You can customize the Tucci’s a few different ways with different colors or finishes… I got the Marilyn model with a navy plain leather top, and while it seems like a lot of detail, it’s actually quite subtle. You can’t see all the punch/wingtip detailing or the navy until you’re up close. They’re definitely “wild” by hunter ring standards, but for the rest of the world they’re kind of the perfect mix between fun and conservative. I get compliments on these things all the time.

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Yeah sure, all the punch detailing is a little more work to keep clean. I added a toothbrush to my boot cleaning/polishing kit and it’s worked just fine. Totally worth the 2% of extra effort for me, but if you don’t like that there is a regular field boot or regular dress boot model that are both just as nice. I love these boots so much that it’s a little ridiculous, and I’m especially impressed by how well they’re holding up. My favorite feature is the snap system that holds the zipper in place at the top. It’s genius, it’s easy, and it works. If I could afford it I would get the brown Marilyn’s too and call it a complete collection. They are head and shoulders above my previous Ariat Monocos, without a doubt. Worth every penny. If you’re looking for a solid, high end boot that is beautiful and comfortable yet also rugged enough to last a long time, definitely look at Tucci.

Art in Any Form

It’s no secret that I love my boys. We all love our ponies, right? And our dogs, and cats, and donkeys, and goats, and whatever else may be in a horse person’s menagerie. I’ve noticed that we tend to collect animals. We also tend to collect art of our favorite animals. Everything from the more typical paintings and drawings, to the more “creative” like, um… crochet ponies or glassware or socks or jewelry or belts. Yes, I think those things totally count as art too.

Crochet Presto in his place of honor on the shelf above my computer at work. I remain obsessed.

Throughout the years I have accumulated all of those things, related to one horse or another (and, somehow, lots of stuff featuring the corgi). If you can put my horse or my horse’s name on it, I probably want it. In my world there is no such thing as too many ponies. Henry and Presto wallpaper? Let’s do it, the whole house. The SO might disagree on that one though. Party pooper.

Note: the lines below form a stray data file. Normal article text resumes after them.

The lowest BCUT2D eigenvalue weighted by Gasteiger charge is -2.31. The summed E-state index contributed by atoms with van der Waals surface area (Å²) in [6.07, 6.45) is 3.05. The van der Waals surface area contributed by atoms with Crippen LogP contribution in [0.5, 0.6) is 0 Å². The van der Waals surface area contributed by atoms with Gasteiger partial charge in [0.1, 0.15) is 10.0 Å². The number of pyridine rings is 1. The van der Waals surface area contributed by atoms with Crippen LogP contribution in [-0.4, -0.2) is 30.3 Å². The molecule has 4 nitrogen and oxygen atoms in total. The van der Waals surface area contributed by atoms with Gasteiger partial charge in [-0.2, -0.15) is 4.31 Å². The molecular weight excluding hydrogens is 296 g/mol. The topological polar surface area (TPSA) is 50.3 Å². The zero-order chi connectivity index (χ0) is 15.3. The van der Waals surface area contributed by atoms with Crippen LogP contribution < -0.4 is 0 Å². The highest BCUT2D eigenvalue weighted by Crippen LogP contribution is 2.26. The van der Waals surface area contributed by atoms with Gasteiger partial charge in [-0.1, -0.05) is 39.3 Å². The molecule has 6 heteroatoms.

Currently I’ve really got most of my horse-related art on the walls in the guest room. Most of my paintings from Michelle are in there, with some of Henry’s ribbons. Another bedroom (that we currently use as storage) has a charcoal drawing of one of my old horses, and my favorite photo of Sadie hangs in the hallway between the entryway and our bedroom.

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always my girl ❤

I’ve also got a couple of glasses that Michelle painted, featuring Presto and Henry. Having a friend that likes to paint for fun (and is super good at it!!!) is a huge perk. If I lived alone I would probably ask her to paint a life-size canvas of both boys for every room in the house and just call it a day. I’m kidding. Probably. (no I’m not)

There are also the Hamer & Clay ornaments, of which I have a decent collection going.

HCHenny

The one thing I don’t have is tattoos of my horses, mostly because a) if I started putting all my horses on my body I would run out of space, b) I haven’t come across an artist that I trust enough to really capture them accurately. I do have a tattoo of A horse, but it’s Fledge, the first flying horse of Narnia. Because if the rest of this post hasn’t convinced you that I am a nerd, the quarter sleeve devoted to literature (actually all but one of my tattoos are devoted to some kind of literature…) will surely do it.

tattoohorse
somehow the only pic I have on my computer is the horse’s ass… so… that’s appropriate. Reepicheep on point though. 

Do socks count as art? I say yes. My Henry XC-face socks (officially my “cross country day” socks for 2018) remain, in my opinion, one of the best things I’ve ever bought. Yes, put my pony’s picture on items of apparel, please and thank you. The best part of these bad boys is the reaction people have when they first notice them.

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“is that… Henry… on your socks??? OMG.”

Last month Because Pony had a sale on her digital drawings, and once I saw how cute Hillary‘s turned out, I had to commission two of my own. I mean… who wouldn’t want little cartoon interpretations of their horses? Okay fine, maybe I’m a child. But when you have horses as, um, expressive as my two nerds, it’s kind of fitting. And I have to say, she absolutely nailed both of them.

There’s screaming Presto:

And derping Henry:

Now I’m trying to decide what to do with the files. I could have them printed and framed, I just don’t know where exactly I’d put them. I did already order a nice vinyl sticker of each of them, to put on my Stanley trunk. They definitely make great stickers. These are so cute though, I feel like they need more physical representation than that. So…what to do, what to do?